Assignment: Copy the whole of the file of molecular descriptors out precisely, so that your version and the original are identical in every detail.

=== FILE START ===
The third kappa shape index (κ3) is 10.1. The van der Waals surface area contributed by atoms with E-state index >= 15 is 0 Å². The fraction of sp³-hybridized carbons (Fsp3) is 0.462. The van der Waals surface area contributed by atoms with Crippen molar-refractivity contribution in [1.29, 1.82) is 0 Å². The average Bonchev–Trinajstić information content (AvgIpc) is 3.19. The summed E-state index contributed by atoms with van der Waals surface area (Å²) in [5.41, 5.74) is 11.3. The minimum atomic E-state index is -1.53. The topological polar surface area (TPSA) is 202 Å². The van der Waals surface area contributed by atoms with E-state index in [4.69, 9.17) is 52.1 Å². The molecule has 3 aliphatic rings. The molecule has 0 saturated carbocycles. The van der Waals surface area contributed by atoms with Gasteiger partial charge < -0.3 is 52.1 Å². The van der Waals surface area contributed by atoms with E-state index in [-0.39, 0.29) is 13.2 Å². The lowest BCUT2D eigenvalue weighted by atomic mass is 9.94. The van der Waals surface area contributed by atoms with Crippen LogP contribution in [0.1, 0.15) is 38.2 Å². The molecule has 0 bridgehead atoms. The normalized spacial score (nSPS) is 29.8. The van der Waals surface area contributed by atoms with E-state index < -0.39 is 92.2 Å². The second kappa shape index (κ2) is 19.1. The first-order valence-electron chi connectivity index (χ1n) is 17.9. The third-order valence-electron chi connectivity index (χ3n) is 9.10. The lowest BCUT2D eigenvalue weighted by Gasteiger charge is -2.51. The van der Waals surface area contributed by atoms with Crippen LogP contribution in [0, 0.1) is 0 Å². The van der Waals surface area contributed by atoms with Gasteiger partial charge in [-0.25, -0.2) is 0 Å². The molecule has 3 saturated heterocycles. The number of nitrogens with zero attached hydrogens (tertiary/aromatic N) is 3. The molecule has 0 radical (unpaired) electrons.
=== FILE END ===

The third kappa shape index (κ3) is 10.1. The van der Waals surface area contributed by atoms with E-state index >= 15 is 0 Å². The fraction of sp³-hybridized carbons (Fsp3) is 0.462. The van der Waals surface area contributed by atoms with Crippen molar-refractivity contribution in [1.29, 1.82) is 0 Å². The average Bonchev–Trinajstić information content (AvgIpc) is 3.19. The summed E-state index contributed by atoms with van der Waals surface area (Å²) in [5.41, 5.74) is 11.3. The minimum atomic E-state index is -1.53. The topological polar surface area (TPSA) is 202 Å². The van der Waals surface area contributed by atoms with E-state index in [4.69, 9.17) is 52.1 Å². The molecule has 3 aliphatic rings. The molecule has 0 saturated carbocycles. The van der Waals surface area contributed by atoms with Gasteiger partial charge < -0.3 is 52.1 Å². The van der Waals surface area contributed by atoms with E-state index in [-0.39, 0.29) is 13.2 Å². The lowest BCUT2D eigenvalue weighted by atomic mass is 9.94. The van der Waals surface area contributed by atoms with Crippen LogP contribution in [0.1, 0.15) is 38.2 Å². The molecule has 0 bridgehead atoms. The normalized spacial score (nSPS) is 29.8. The van der Waals surface area contributed by atoms with E-state index < -0.39 is 92.2 Å². The second kappa shape index (κ2) is 19.1. The first-order valence-electron chi connectivity index (χ1n) is 17.9. The third-order valence-electron chi connectivity index (χ3n) is 9.10. The lowest BCUT2D eigenvalue weighted by Gasteiger charge is -2.51. The van der Waals surface area contributed by atoms with Crippen LogP contribution in [0, 0.1) is 0 Å². The van der Waals surface area contributed by atoms with Gasteiger partial charge in [-0.25, -0.2) is 0 Å². The molecule has 3 saturated heterocycles. The number of nitrogens with zero attached hydrogens (tertiary/aromatic N) is 3. The molecule has 0 radical (unpaired) electrons.